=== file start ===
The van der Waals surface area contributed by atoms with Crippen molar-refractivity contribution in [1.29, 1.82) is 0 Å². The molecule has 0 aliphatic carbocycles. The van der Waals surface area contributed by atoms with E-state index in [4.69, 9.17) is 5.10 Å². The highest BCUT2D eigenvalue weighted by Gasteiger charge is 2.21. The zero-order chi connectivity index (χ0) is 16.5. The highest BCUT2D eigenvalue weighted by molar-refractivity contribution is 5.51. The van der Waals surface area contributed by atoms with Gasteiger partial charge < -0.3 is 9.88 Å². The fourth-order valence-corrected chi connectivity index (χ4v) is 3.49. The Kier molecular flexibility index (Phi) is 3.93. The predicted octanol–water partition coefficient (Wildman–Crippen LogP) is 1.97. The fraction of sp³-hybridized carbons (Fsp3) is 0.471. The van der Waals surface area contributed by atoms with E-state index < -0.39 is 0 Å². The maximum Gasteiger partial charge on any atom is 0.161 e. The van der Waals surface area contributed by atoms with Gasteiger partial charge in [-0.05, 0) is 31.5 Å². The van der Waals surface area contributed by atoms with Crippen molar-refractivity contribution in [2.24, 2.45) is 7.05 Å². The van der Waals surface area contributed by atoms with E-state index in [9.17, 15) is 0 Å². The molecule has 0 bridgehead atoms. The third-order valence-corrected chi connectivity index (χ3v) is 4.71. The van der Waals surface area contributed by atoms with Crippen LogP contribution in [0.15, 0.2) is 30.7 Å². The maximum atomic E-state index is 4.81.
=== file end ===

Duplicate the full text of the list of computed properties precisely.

The van der Waals surface area contributed by atoms with Crippen molar-refractivity contribution in [1.29, 1.82) is 0 Å². The molecule has 0 aliphatic carbocycles. The van der Waals surface area contributed by atoms with E-state index in [4.69, 9.17) is 5.10 Å². The highest BCUT2D eigenvalue weighted by Gasteiger charge is 2.21. The zero-order chi connectivity index (χ0) is 16.5. The highest BCUT2D eigenvalue weighted by molar-refractivity contribution is 5.51. The van der Waals surface area contributed by atoms with Gasteiger partial charge < -0.3 is 9.88 Å². The fourth-order valence-corrected chi connectivity index (χ4v) is 3.49. The Kier molecular flexibility index (Phi) is 3.93. The predicted octanol–water partition coefficient (Wildman–Crippen LogP) is 1.97. The fraction of sp³-hybridized carbons (Fsp3) is 0.471. The van der Waals surface area contributed by atoms with E-state index < -0.39 is 0 Å². The maximum Gasteiger partial charge on any atom is 0.161 e. The van der Waals surface area contributed by atoms with Gasteiger partial charge in [-0.05, 0) is 31.5 Å². The van der Waals surface area contributed by atoms with Crippen molar-refractivity contribution in [2.24, 2.45) is 7.05 Å². The van der Waals surface area contributed by atoms with E-state index in [9.17, 15) is 0 Å². The molecule has 0 bridgehead atoms. The third-order valence-corrected chi connectivity index (χ3v) is 4.71. The van der Waals surface area contributed by atoms with Crippen LogP contribution in [0.15, 0.2) is 30.7 Å². The maximum atomic E-state index is 4.81.